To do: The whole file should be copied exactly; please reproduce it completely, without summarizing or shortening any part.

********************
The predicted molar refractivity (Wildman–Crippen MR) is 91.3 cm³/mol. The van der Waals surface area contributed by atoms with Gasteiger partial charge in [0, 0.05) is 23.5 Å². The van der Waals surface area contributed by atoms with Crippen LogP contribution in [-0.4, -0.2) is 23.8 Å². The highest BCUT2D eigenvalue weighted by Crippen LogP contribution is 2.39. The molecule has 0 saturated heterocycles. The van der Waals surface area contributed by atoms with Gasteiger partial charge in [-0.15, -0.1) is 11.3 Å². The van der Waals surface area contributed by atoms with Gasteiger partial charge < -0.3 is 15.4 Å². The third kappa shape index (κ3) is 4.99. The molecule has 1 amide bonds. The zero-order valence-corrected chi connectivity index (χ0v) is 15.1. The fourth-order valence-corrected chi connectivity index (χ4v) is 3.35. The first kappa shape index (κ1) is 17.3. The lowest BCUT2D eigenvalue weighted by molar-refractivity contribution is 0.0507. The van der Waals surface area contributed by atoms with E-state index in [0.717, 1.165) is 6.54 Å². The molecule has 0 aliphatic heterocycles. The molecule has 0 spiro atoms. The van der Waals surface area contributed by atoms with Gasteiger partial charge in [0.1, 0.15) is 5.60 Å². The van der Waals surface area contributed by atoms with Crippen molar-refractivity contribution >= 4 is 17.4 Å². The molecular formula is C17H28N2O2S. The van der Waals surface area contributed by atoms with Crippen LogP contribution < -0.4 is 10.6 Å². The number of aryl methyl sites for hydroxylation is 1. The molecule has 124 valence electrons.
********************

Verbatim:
The predicted molar refractivity (Wildman–Crippen MR) is 91.3 cm³/mol. The van der Waals surface area contributed by atoms with Gasteiger partial charge in [0, 0.05) is 23.5 Å². The van der Waals surface area contributed by atoms with Crippen LogP contribution in [-0.4, -0.2) is 23.8 Å². The highest BCUT2D eigenvalue weighted by Crippen LogP contribution is 2.39. The molecule has 0 saturated heterocycles. The van der Waals surface area contributed by atoms with Gasteiger partial charge in [-0.15, -0.1) is 11.3 Å². The van der Waals surface area contributed by atoms with Gasteiger partial charge < -0.3 is 15.4 Å². The third kappa shape index (κ3) is 4.99. The molecule has 1 amide bonds. The zero-order valence-corrected chi connectivity index (χ0v) is 15.1. The fourth-order valence-corrected chi connectivity index (χ4v) is 3.35. The first kappa shape index (κ1) is 17.3. The lowest BCUT2D eigenvalue weighted by molar-refractivity contribution is 0.0507. The van der Waals surface area contributed by atoms with E-state index in [0.717, 1.165) is 6.54 Å². The molecule has 0 aliphatic heterocycles. The molecule has 0 spiro atoms. The van der Waals surface area contributed by atoms with Gasteiger partial charge in [0.1, 0.15) is 5.60 Å². The van der Waals surface area contributed by atoms with Crippen molar-refractivity contribution >= 4 is 17.4 Å². The molecular formula is C17H28N2O2S. The van der Waals surface area contributed by atoms with Crippen LogP contribution < -0.4 is 10.6 Å². The number of aryl methyl sites for hydroxylation is 1. The molecule has 124 valence electrons.